Japan’s Mount Fuji: Traveling the Pilgrims’ Route

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The entrance to Fujiyoshida’s Sengen Shinto shrine is marked with a torii, a substantial vermillion gate, near the very base of Mount Fuji on its northern side. As the light of the fog-muted dawn slashes through the towering trees, the torii serves as a barrier between the old world up the mountain, where we wish to go, and the contemporary world, down the road from which we came. A perfect setting couldn’t be made by a writer or philosopher in the early morning.

The shrine beneath the canopy is filled with magic, enchantment, and tranquility. Although Shinto symbolizes reverence and purity for the spirits within, a broad rope known as a shimenawa is used to delicately sashay the vast trunk of a tree over 1,100 years old.

You would expect this location to be crowded, given that it is the beginning of a traditional pilgrimage path to Mount Fuji, a stunning beginning to a mountain trek. However, no one else here saves us, a few Shinto priests and their helpers.

Pascal, our guide, explains the void by saying, “People do not climb from the base of Mount Fuji anymore.” Instead, they ride the bus directly to Kawaguchiko Station 5 after ascending the mountain.

A Sacrosanct Mountain Hike for Mindfulness: Mount Fuji

In the past, ascending Mount Fuji meant a journey from this world to the next and back again. For over a millennium, Buddhist pilgrims have climbed the mountain hoping to purify themselves of the sins and pollutants they had accumulated.

We have the chance since this location is temporarily lent to us. We are about to set off on the pilgrim’s route. They began over here. Likewise, we would. We are reminded of how some visitors still see this trail by the sporadic shrines that pop out and the ema prayer boards other climbers have set.

We are moved by the thought of the first monks ascending Mount Fuji in the seventh century, building shrines and clearing routes as they went. The lush woodland makes up the majority of the first half of the Mount Fuji trek. Nothing outstanding exists unless, of course, you value exceptional beauty over simple beauty. No one in our group has any objections to this. One of our most joyful times as a group was climbing Mount Fuji.

Mount Fuji Climbing: What Apparel Do Pilgrims Wear?

Our party pauses for lunch after a couple of hours of strenuous walking and sits down in the grass next to a Japanese hiking group. Everyone nods and grins, conveying through nonverbal cues that “we are climbing this mountain together.”

There were both men and women in the gathering. This is not very significant until you take into account the fact that women weren’t permitted to climb Mount Fuji until the late 19th century. Ironically, Konochana Sakuya Hime, the god credited to Mount Fuji, is actually a goddess. Despite its dubious accouterments, modernity has resulted in some positive improvements.

Our thoughts wander while we consume smoked green tea Kit Kats and green tea snacks. Then, when they reach the snowline, we see those ancient pilgrims with their once-loose robes, tunics, and hand-made shoes, all of which have been tightly tied to keep them warm.

Compare this to how we are equipped, which includes comfortable hiking shoes and waterproof clothing. Yet, before considering why we would ever climb, we frequently examine if we have the right equipment. Thus, the why of our contemporary existence may easily become buried in the how.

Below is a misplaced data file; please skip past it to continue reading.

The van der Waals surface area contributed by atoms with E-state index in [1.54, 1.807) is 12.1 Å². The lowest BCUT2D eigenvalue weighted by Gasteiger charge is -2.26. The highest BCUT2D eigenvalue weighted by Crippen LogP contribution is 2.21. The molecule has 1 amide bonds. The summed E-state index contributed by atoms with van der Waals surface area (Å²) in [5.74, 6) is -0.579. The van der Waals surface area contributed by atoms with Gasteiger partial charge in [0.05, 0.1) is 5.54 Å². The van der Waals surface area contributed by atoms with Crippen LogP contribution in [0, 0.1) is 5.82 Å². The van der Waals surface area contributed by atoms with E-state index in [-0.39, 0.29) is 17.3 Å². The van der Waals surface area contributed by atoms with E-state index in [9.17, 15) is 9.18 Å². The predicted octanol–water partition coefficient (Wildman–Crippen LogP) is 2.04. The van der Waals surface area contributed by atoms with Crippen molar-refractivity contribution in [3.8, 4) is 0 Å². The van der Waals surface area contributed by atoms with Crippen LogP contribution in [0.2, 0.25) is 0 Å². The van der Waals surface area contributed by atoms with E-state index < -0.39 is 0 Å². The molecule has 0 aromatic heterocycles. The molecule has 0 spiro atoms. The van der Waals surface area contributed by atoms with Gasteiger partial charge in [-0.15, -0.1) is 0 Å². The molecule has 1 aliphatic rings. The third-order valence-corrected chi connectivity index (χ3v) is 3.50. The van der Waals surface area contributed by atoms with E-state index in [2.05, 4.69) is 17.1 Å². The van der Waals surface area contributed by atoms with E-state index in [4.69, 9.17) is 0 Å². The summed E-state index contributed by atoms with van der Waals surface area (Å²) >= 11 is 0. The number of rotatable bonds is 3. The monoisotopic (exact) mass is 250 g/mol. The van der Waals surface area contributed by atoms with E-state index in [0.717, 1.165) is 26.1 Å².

The Japanese hikers get going right away. They ascend the slope in sync, forming a single line that resembles a human Nordic Track, with each step made in unison and spaced almost exactly apart.

Our six-person group could hardly keep it together, and we joked about it. We are also appreciative.

The slope becomes steeper after lunch, and we can feel the difference in the mountain’s curves. Robert, a skilled hiker in his late 60s, starts to feel the nagging effects of his arthritis. Although he moves more slowly, he continues, taking each step as it comes. He is in pain. The Japanese group also seemed to sense it since their coordinated motions became slower as the road pitches.

Don’t forget, the last bus from the top departs at 3:35, our morning bus driver reminded us as we rounded the last curve approach, and Station Five came into view.

We’ve grown to appreciate the Japanese propensity for punctuality, so we know that being even a minute late would be unacceptable. The pace quickens.

Just after 3:30, we depart from the final section of the tranquil mountain trail in favor of what appears to be a strip mall. The Kawaguchiko 5th Station is a well-known—or possibly infamous—location.

From Naked Geisha Towels to a Shrine with a View at Mount Fuji Station

Five

Our guide quickly arranges another transport down the mountain, but it won’t depart for another hour.

There is time. We look at the toy palace in front of us. It’s chilly.

A massive shopping area feels like a punch in the face after the peaceful five hours of walking. We go in anyhow and enjoy (or rather, mock) the pricey trinkets like the Blueberry Cheesecake Kit Kat and the towels that say, “Blow dry it to make the geisha nude.”

We look for views since we need a refuge and discover the Komitake Shinto shrine hidden behind the commercial center. Many guests are bringing gifts and praying.

We turn around and take this all in. Yes, this is exactly why we came. A shrine with a view of Mount Fuji’s top and its lovely, clear sky.

We appreciate the assistance of two shrines, one providing us with a route from the base and the other providing us with a vista. The shorter route of taking the bus wouldn’t have been the same.

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